The Evolution of Sex in Plants

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    PROF. COULTER gives a luminous sketch of the probable history of sexual reproduction in plants. He deals with the origin of pairing gametes from spores, with the differentiation of (1) eggs and sperms, (2) specialised sex organs, and (3) sexual individuals (such as the male and female gameto-phytes of Equisetum), and with the special problems of alternation of generations and parthenogenesis. In the case of plants it is plain that the function of sex is not to secure reproduction, but to secure something in connection with reproduction which is not attained by the asexual methods. The sexual method is added on to the older asexual methods, and does not replace them. Before sexual reproduction was established there ˜ were three stages:-The primal capacity for cell-division led on to spore-formation by vegetative cells, and that to spore-formation by special cells.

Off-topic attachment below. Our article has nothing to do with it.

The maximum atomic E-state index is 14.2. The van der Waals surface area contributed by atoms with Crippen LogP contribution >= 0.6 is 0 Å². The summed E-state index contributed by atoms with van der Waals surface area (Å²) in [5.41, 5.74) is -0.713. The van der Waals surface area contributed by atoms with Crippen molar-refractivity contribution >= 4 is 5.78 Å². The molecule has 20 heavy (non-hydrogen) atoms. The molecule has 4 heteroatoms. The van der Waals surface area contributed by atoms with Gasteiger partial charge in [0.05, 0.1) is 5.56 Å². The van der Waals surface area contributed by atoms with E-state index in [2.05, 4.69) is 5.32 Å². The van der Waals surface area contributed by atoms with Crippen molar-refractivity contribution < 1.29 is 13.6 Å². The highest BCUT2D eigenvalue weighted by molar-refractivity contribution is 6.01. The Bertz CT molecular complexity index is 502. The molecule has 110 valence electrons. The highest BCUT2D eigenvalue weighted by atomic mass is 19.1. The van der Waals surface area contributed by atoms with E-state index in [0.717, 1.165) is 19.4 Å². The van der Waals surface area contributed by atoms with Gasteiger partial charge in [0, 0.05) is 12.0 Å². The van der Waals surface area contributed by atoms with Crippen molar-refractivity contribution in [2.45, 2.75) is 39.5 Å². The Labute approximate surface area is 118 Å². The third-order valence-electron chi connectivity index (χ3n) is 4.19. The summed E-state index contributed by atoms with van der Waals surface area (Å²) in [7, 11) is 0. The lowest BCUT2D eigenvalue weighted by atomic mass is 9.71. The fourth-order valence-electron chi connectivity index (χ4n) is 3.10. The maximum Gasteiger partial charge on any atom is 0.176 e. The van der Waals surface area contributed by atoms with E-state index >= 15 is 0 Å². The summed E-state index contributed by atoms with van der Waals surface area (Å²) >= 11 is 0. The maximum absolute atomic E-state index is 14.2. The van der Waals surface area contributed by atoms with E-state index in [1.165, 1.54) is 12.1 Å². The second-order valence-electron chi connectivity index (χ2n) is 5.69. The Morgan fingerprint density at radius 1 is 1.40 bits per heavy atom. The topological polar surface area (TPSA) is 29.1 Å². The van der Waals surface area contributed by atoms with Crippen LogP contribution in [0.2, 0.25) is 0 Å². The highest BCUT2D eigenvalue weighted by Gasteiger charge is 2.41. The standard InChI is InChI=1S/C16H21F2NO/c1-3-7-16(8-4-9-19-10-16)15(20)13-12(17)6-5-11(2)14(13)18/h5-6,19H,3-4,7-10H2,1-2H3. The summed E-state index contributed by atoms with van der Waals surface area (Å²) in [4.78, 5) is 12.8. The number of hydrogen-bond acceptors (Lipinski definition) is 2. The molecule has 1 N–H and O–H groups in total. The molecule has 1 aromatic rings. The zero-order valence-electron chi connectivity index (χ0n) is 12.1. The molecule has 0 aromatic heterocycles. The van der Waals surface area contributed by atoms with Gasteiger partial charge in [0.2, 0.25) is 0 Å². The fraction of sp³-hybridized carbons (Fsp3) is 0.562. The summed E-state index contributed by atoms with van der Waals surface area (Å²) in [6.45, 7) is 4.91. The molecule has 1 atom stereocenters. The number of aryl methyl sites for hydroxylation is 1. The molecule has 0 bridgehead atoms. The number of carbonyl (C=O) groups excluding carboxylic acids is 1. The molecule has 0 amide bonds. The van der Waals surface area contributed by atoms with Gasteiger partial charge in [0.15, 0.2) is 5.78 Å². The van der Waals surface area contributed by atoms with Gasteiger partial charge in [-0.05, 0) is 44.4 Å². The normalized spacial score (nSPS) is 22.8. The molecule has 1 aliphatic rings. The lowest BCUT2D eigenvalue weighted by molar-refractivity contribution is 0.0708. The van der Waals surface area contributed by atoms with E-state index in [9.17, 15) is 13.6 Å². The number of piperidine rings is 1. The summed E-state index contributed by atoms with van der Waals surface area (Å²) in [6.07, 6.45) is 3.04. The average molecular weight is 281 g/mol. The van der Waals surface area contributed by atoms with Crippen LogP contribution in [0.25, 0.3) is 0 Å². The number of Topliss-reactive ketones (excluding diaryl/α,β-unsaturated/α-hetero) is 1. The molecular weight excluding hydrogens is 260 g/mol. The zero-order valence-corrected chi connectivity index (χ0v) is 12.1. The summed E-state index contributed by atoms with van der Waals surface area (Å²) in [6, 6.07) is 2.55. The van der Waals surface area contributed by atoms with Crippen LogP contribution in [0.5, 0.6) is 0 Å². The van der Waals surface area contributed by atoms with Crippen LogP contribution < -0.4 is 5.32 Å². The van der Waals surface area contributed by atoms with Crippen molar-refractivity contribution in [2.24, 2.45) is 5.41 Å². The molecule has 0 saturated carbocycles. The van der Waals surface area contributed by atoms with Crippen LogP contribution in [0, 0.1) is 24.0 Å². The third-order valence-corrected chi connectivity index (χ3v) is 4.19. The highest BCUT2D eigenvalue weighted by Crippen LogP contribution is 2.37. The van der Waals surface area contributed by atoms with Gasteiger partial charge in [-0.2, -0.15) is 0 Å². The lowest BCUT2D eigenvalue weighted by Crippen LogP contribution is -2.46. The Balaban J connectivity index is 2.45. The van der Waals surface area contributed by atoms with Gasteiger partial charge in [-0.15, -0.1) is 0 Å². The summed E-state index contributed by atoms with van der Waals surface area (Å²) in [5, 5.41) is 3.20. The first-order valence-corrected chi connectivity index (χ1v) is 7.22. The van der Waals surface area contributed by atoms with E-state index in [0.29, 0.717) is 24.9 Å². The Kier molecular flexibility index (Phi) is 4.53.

The Evolution of Sex in Plants.

    By J. M. Coulter. Pp. ix + 140. (Chicago: University of Chicago Press; London: At the Cambridge University Press, 1914.) Price 4s. net.

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    The Evolution of Sex in Plants . Nature 95, 447–448 (1915) doi:10.1038/095447b0

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